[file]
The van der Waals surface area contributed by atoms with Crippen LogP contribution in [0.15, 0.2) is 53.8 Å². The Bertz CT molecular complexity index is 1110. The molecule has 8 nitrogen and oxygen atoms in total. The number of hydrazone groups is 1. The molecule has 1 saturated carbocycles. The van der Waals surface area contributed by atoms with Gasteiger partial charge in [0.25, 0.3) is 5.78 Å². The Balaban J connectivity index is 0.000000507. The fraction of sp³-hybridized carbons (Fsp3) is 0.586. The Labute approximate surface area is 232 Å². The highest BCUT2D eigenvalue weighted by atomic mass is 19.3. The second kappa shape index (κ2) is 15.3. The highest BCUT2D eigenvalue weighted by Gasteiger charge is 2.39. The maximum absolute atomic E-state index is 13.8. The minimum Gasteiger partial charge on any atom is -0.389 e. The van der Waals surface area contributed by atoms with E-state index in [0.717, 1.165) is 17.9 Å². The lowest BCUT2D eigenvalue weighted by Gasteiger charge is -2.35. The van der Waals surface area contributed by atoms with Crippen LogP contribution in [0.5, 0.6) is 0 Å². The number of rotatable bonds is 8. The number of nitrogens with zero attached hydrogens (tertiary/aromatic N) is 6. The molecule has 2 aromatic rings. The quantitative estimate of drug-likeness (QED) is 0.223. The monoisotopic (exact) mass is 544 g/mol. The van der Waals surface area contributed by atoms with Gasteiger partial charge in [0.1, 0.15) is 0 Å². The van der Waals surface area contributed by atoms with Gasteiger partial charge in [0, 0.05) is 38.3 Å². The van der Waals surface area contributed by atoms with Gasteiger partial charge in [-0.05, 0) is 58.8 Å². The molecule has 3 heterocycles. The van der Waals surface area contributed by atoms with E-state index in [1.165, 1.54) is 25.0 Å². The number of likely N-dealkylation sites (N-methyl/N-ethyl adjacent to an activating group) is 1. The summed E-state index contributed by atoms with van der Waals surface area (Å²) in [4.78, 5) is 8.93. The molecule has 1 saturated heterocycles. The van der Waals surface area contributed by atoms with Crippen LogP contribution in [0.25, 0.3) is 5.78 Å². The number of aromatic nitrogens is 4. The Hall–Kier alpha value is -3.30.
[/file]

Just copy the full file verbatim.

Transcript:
The van der Waals surface area contributed by atoms with Crippen LogP contribution in [0.15, 0.2) is 53.8 Å². The Bertz CT molecular complexity index is 1110. The molecule has 8 nitrogen and oxygen atoms in total. The number of hydrazone groups is 1. The molecule has 1 saturated carbocycles. The van der Waals surface area contributed by atoms with Gasteiger partial charge in [0.25, 0.3) is 5.78 Å². The Balaban J connectivity index is 0.000000507. The fraction of sp³-hybridized carbons (Fsp3) is 0.586. The Labute approximate surface area is 232 Å². The highest BCUT2D eigenvalue weighted by atomic mass is 19.3. The second kappa shape index (κ2) is 15.3. The highest BCUT2D eigenvalue weighted by Gasteiger charge is 2.39. The maximum absolute atomic E-state index is 13.8. The minimum Gasteiger partial charge on any atom is -0.389 e. The van der Waals surface area contributed by atoms with E-state index in [0.717, 1.165) is 17.9 Å². The lowest BCUT2D eigenvalue weighted by Gasteiger charge is -2.35. The van der Waals surface area contributed by atoms with Crippen LogP contribution in [0.5, 0.6) is 0 Å². The number of rotatable bonds is 8. The number of nitrogens with zero attached hydrogens (tertiary/aromatic N) is 6. The molecule has 2 aromatic rings. The quantitative estimate of drug-likeness (QED) is 0.223. The monoisotopic (exact) mass is 544 g/mol. The van der Waals surface area contributed by atoms with Gasteiger partial charge in [0.1, 0.15) is 0 Å². The van der Waals surface area contributed by atoms with Gasteiger partial charge in [0, 0.05) is 38.3 Å². The van der Waals surface area contributed by atoms with Gasteiger partial charge in [-0.05, 0) is 58.8 Å². The molecule has 3 heterocycles. The van der Waals surface area contributed by atoms with E-state index in [1.165, 1.54) is 25.0 Å². The number of likely N-dealkylation sites (N-methyl/N-ethyl adjacent to an activating group) is 1. The summed E-state index contributed by atoms with van der Waals surface area (Å²) in [4.78, 5) is 8.93. The molecule has 1 saturated heterocycles. The van der Waals surface area contributed by atoms with Crippen LogP contribution in [0.25, 0.3) is 5.78 Å². The number of aromatic nitrogens is 4. The Hall–Kier alpha value is -3.30.